It’s easy to feel gratitude in Bali on the best of days. There’s always plenty of sun, sea, and sand. Fruits and vegetables come fresh from nearby farms with little interference from middlemen, and the moods of strangers I meet on the street are beautiful. It’s not hard to bump into all kinds of tourists here, after all. Their infectious smiles as they stroll leisurely along the beach walk or bike on the main street, lift me up and make me smile in return.
Even if I am rushing off to get my daughters to where they need to be. Or when I'm on my way to work, to face a mountain of emails and a to-do list that never seemed to shorten.
This morning's two big baskets of fresh veggies was delivered to my door.
But that was a few months and what feels like a lifetime ago.
As hard as it was to hear about how the pandemic is affecting everyone in the world, nothing hit home more than what was happening here, at home. Which is what I’ve come to consider Bali to be.
Touristy hotspots are closed or empty. The streets are devoid of the usual gaggle of kids in colorful clothes and silly hats, sunscreen slathered on their cheeks. The boats that would take people around to nearby islands are docked and quiet. And the boarded-up restaurant windows line the street. And it’s not just the tourism industry that’s affected. Farmers here are facing major difficulties.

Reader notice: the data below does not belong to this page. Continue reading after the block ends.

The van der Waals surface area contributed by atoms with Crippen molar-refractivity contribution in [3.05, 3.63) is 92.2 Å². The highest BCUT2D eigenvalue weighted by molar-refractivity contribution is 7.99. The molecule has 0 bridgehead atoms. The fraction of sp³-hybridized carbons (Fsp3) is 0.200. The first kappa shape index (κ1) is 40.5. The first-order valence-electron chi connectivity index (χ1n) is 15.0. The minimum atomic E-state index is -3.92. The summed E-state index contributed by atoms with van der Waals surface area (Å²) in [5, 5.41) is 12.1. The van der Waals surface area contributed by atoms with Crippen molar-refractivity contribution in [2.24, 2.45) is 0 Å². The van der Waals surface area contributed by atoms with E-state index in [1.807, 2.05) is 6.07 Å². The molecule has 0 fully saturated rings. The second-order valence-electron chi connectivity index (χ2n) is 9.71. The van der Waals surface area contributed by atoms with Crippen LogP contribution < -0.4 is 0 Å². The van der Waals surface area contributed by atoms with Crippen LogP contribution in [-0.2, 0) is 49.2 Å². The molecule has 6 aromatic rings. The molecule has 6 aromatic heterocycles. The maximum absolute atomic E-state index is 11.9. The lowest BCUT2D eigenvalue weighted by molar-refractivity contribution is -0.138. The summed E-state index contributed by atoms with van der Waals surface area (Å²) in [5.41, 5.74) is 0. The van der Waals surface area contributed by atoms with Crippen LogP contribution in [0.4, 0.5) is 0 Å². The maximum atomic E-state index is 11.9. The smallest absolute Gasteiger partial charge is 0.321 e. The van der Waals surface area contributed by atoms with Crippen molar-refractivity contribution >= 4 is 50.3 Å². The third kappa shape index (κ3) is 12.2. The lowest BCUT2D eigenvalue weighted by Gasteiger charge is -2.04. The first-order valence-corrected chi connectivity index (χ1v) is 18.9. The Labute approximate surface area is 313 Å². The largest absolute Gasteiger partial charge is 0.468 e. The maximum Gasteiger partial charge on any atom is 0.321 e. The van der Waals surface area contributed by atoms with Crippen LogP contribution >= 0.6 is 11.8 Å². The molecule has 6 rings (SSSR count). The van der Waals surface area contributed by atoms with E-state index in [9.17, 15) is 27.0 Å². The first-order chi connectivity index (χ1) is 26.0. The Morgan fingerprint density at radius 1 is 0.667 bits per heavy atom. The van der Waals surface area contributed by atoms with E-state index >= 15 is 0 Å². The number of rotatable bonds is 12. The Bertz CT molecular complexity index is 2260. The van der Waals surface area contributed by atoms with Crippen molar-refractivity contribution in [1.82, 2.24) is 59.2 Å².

Fresh produce rely on a number of unpredicatable variables, making them vulnerable to changes in the environment.
I got talking to Atu Kakyang, a 79 year-old rice and watermelon farmer in Sanur. “In previous years, we’d have buyers lined up at least two weeks before harvest time. This year we couldn’t find any buyers.” He sighed followed by a toothless smile. “Selling farming produce isn’t like selling other goods. If we don’t harvest at the right time, and ship them to buyers immediately, the fruits will rot. And that’s months of time, effort, and finances that disappear into thin air.” It gets complicated as well, as Atu Kakyang has to rotate his crops. Relying on weather patterns to figure out which crops will thrive on his small plot of land.
Atu Kakyang, on his field. This friendly farmer was generous enough with his time for a quick chat in between his duties.
Atu Kakyang was lucky though, his son is social media savvy, and he started to sell his father’s watermelons online. Other farmers can be found on several social media platforms too, lush strawberries that red and ripe. Mouth watering courgettes and aubergines, plump tomatoes, and a variety of onions – something which has become somewhat of a scarcity in bigger cities like Jakarta.
I’ve always been a big believer in supporting local businesses. After all, it’s a chance to connect. And right now it's even more important! Businesses may slow down, but hopefully it won’t halt for the shops, restaurants, and goods providers around you.
In that spirit, we ended up working with Atu Kakyang, purchasing and donating 200 of his fresh and delicious watermelons to communities in need. We're also working with Yayasan Mitra Kasih Abadi, an orphanage housing 20 kids, to cover their operations cost for a month.
I’ve been lucky enough that Gardens of the Sun can remain standing strong. In a climate of uncertainty, it’s important that strength is shared.